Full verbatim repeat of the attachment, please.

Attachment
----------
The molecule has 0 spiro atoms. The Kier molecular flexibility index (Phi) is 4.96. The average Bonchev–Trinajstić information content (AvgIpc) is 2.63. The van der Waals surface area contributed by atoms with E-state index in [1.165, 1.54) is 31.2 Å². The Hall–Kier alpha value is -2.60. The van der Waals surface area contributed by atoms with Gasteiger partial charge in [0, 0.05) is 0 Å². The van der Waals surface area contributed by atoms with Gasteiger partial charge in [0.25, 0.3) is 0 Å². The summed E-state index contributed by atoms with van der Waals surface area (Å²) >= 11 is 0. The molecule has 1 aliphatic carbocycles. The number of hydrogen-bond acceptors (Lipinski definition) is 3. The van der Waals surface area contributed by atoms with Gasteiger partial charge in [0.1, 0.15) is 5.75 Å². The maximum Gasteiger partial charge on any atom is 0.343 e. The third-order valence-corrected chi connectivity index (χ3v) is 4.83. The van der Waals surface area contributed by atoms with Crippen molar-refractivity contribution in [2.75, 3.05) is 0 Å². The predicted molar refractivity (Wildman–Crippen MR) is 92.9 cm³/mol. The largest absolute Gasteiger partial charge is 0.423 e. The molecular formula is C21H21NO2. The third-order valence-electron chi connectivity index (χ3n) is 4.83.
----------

The molecule has 0 spiro atoms. The Kier molecular flexibility index (Phi) is 4.96. The average Bonchev–Trinajstić information content (AvgIpc) is 2.63. The van der Waals surface area contributed by atoms with E-state index in [1.165, 1.54) is 31.2 Å². The Hall–Kier alpha value is -2.60. The van der Waals surface area contributed by atoms with Gasteiger partial charge in [0, 0.05) is 0 Å². The van der Waals surface area contributed by atoms with Gasteiger partial charge in [0.25, 0.3) is 0 Å². The summed E-state index contributed by atoms with van der Waals surface area (Å²) >= 11 is 0. The molecule has 1 aliphatic carbocycles. The number of hydrogen-bond acceptors (Lipinski definition) is 3. The van der Waals surface area contributed by atoms with Gasteiger partial charge in [0.1, 0.15) is 5.75 Å². The maximum Gasteiger partial charge on any atom is 0.343 e. The third-order valence-corrected chi connectivity index (χ3v) is 4.83. The van der Waals surface area contributed by atoms with Crippen molar-refractivity contribution in [2.75, 3.05) is 0 Å². The predicted molar refractivity (Wildman–Crippen MR) is 92.9 cm³/mol. The largest absolute Gasteiger partial charge is 0.423 e. The molecular formula is C21H21NO2. The third-order valence-electron chi connectivity index (χ3n) is 4.83.